Bellagio – Colico by boat

This is an excerpt from the book “Lake Como” by Enrico Massetti. You can buy the full book here.

Bellagio – Photo © Alex Molchan


This itinerary is a boat ride from Bellagio, to the nordernmost village on Lake Como: Colico. You can return from Colico to Milan with the train.


Bellagio lies at the top of the “Larian triangle,” on the peninsula that divides the Como branch from that of Lecco.

It is no mistake that Bellagio is called the “pearl” of Lake Como. It is undoubtedly the most famous resort on the lake. For centuries, its scenic location has enchanted artists and writers, not only from Italy but also from abroad. It is situated on the tip of a headland that divides the lake into the two legs of Como and Lecco.

The town stretches along the coast, and part of it goes up the slopes of the peninsula.

Because of its location, it has a great variety of views; indeed, it offers a good view of the whole lake. On the northern horizon, one can see the Pre-Alps.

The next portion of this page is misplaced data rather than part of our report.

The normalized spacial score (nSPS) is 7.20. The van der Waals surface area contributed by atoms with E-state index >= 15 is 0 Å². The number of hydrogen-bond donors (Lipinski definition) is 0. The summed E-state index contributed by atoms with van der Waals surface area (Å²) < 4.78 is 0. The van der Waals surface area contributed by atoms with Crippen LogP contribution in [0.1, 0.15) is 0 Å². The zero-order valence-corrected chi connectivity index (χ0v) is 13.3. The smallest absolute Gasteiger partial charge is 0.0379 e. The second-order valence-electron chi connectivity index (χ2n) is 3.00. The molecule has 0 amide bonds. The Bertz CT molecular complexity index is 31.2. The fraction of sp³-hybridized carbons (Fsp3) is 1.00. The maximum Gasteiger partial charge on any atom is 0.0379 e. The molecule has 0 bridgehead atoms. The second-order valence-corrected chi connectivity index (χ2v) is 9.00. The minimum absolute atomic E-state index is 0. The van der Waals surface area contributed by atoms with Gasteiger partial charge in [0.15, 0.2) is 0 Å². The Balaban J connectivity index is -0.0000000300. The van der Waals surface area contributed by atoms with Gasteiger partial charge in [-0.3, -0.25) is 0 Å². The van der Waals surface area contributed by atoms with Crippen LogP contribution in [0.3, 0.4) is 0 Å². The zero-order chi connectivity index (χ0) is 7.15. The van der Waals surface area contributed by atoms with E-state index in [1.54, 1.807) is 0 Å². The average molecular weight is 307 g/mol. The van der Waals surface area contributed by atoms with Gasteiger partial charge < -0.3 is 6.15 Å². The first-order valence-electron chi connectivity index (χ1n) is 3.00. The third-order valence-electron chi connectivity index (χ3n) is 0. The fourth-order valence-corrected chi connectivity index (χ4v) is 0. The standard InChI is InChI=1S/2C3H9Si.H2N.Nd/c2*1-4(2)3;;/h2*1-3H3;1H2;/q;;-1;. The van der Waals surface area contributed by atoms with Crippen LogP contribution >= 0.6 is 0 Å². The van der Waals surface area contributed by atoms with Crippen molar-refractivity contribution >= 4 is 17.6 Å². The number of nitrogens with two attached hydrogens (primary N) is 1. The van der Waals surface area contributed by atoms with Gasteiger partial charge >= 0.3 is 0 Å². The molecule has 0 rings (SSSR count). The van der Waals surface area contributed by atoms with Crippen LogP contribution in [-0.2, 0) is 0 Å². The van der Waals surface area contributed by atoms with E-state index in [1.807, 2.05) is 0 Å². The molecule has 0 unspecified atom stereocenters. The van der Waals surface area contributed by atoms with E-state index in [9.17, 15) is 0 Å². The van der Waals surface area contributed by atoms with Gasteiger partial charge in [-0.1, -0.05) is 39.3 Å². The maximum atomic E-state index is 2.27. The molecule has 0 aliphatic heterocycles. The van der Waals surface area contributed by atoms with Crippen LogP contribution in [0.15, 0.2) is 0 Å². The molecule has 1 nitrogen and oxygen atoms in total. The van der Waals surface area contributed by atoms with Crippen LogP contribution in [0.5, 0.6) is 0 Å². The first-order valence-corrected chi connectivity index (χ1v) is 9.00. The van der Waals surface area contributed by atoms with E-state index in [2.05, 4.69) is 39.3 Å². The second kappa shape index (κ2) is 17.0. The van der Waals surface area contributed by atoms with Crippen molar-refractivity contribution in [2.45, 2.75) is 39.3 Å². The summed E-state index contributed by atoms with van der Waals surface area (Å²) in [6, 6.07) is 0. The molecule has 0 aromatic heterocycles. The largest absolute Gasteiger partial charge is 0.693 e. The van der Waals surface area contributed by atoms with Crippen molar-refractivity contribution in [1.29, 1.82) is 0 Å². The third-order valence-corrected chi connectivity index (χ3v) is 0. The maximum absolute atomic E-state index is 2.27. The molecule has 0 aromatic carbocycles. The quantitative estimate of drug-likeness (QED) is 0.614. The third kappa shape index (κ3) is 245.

Some of the best views can be seen from the park of Villa Serbelloni and the top of Monte San Primo. On an unusually bright day, one can make out the Alps, from Mont Blanc to the Ortles, and the Madonnina on top of the Duomo of Milan.


Both the historic center situated at a higher level dominated by the Romanesque Basilica Of San Giacomo (enlarged in the Baroque Age) and the more recent arcade lake-front are all preserved intact. Among the aristocratic villas let’s remember Villa Serbelloni, first castle, then country residence and transformed into a villa at the end of the 15th century. Later once again restructured in the 17th and turned into a hotel during the last decade of the 19th century, it is presently appointed headquarters of conventions and study tours.

The park – the lake’s most extensive- extends all over the entire peninsula to the small town’s mount with a splendid view onto the two branches of the Lake. Viewing the lake is the Neo-classical Villa Melzi, from the severe and elegant forms, realized between the 1808 and 1810 and based on Giacomo Albertelli’s project for the Count Francesco Melzi, vice-president, and Chancellor of the Kingdom of Italy.